One of Britain's top police officers has sent a deadline day application to become Scotland Yard's next Commissioner.
Sir Hugh Orde, president of the Association of Chief Police Officers, confirmed his candidacy just hours before the job advert expired at noon today, a source said.
Strathclyde chief constable Stephen House and Bernard Hogan-Howe, the Metropolitan Police's current acting deputy commissioner, are also being linked with the post left vacant by Sir Paul Stephenson's resignation over the phone-hacking scandal.
Sir Hugh, who told MPs yesterday that he was still undecided over the vacancy, missed out on the job in 2009 when Sir Paul was promoted.
The Surrey-born president of Acpo was first marked out as a prime candidate after winning praise as Chief Constable of the Police Service of Northern Ireland.
Home Secretary Theresa May dashed any chances of US "supercop" Bill Bratton getting the job yesterday as she underlined the importance of a British citizen for the "unique policing role".
The Met's Acting Commissioner Tim Godwin, whose mettle was tested last week by the rioting crisis which swept across the capital, also confirmed he would apply.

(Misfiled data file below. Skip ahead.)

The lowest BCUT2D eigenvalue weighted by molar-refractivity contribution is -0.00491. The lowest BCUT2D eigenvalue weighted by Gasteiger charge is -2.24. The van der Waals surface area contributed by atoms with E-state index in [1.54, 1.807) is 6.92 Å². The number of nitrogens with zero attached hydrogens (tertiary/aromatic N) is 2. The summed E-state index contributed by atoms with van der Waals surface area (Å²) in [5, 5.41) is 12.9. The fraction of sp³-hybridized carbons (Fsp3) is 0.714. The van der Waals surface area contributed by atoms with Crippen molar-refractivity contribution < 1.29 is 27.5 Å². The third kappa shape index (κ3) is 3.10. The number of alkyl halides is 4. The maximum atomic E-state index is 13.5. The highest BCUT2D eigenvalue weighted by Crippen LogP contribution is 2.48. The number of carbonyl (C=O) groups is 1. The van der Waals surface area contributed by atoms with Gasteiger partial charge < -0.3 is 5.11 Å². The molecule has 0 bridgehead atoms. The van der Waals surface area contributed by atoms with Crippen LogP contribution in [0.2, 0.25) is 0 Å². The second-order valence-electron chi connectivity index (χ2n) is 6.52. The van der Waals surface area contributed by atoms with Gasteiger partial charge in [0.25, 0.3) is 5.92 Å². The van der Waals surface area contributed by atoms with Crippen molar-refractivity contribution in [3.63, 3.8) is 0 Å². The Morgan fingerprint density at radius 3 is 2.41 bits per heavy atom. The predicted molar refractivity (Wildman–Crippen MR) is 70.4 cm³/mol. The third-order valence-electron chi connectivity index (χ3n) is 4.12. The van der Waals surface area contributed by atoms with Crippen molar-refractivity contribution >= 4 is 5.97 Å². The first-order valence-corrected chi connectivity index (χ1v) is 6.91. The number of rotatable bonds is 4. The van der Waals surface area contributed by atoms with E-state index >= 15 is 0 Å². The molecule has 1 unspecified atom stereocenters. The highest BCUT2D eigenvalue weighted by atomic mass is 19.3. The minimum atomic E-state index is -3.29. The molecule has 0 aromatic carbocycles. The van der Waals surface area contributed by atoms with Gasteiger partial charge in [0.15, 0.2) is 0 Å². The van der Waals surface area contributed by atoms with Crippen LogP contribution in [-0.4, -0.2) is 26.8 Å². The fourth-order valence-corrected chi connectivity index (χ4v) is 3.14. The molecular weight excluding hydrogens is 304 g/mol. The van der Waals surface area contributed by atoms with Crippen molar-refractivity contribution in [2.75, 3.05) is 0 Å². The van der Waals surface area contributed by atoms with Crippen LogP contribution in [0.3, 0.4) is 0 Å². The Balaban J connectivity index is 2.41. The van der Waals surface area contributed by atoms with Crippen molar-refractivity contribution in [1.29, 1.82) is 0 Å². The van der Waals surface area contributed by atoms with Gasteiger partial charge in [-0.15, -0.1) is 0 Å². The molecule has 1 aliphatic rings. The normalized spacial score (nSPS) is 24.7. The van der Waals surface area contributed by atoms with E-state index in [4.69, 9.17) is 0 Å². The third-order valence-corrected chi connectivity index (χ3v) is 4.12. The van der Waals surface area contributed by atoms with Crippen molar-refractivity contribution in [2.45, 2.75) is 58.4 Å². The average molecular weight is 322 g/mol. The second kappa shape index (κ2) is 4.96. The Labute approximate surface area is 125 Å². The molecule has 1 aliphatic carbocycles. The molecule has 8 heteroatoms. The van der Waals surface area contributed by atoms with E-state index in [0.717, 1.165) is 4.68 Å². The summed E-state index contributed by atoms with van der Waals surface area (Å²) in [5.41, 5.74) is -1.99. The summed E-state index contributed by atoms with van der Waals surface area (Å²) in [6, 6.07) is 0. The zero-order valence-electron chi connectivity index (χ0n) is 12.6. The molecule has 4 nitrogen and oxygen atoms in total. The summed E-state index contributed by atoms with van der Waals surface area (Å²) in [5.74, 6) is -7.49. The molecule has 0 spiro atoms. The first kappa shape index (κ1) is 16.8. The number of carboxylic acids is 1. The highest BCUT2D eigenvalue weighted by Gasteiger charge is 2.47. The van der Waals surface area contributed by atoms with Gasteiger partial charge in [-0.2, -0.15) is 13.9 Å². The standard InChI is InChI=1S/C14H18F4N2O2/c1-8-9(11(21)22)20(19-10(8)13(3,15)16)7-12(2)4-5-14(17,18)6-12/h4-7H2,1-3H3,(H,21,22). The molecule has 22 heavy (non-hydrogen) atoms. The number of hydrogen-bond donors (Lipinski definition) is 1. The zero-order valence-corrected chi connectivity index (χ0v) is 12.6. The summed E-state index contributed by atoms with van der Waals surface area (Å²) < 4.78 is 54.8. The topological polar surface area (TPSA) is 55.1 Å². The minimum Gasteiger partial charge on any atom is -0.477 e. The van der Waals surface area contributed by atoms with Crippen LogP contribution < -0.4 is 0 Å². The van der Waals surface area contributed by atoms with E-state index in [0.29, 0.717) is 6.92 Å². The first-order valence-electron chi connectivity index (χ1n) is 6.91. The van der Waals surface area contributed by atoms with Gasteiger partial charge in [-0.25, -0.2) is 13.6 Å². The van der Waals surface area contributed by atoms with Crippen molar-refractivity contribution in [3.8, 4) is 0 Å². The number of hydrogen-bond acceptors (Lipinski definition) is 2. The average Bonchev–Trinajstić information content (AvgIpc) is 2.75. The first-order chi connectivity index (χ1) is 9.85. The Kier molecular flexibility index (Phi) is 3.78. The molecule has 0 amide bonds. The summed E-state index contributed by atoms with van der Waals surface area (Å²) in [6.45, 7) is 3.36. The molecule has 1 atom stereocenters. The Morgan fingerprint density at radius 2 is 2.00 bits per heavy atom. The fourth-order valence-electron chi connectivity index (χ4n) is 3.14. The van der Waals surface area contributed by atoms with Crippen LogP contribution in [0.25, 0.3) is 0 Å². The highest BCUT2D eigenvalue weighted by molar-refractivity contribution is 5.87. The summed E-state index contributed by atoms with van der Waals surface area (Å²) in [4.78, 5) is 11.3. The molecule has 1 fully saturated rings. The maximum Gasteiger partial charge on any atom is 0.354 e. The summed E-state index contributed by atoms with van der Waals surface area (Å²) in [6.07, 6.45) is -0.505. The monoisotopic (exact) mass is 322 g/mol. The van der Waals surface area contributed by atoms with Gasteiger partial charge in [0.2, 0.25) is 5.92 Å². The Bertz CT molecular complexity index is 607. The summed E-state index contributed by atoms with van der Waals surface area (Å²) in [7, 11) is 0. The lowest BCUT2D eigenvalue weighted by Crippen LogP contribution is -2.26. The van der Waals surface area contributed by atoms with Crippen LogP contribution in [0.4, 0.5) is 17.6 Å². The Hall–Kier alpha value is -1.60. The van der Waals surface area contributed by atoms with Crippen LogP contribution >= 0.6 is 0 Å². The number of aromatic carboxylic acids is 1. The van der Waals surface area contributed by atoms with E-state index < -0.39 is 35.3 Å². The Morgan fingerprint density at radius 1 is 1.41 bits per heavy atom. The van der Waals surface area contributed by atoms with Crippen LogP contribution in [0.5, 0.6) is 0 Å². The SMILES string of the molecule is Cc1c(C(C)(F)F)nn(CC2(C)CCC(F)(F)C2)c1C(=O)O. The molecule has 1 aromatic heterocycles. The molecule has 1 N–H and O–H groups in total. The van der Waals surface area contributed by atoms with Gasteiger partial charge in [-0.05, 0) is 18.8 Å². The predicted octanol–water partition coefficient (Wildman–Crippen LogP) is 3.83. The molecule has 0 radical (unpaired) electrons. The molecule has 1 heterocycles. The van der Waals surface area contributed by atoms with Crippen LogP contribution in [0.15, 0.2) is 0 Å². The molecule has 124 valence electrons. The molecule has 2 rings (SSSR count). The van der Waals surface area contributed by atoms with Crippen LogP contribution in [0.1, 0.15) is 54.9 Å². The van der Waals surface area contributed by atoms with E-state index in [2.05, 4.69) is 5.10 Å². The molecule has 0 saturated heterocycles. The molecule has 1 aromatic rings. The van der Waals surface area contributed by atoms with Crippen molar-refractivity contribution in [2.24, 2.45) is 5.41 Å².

Mrs May said the process of appointing a replacement for Sir Paul was too important to delay in order to enable contenders from other countries to be considered.
"I think it's absolutely important at the moment that we don't delay the appointment of a new Metropolitan Police Commissioner," Mrs May said.
"It's an Olympics year and the Met is facing challenges following the departure of Sir Paul Stephenson and (former Assistant Commissioner) John Yates.
"It's also clear to me that as long as the Met retains its national policing duties, including counter-terrorism, the Commissioner will have a unique policing role in relation to national security, and that is why the post has always been held by a British citizen."
The new Commissioner, tasked with "ensuring public confidence in police integrity", will take over the force on a five-year contract, an advertisement for the role said.
Applicants, to be whittled down to a shortlist in the coming days by the Home Office and Metropolitan Police Authority, will be serving Chief Constables or of equivalent ranks.
An appointment is due to be made next month by the Queen after a recommendation by Mrs May.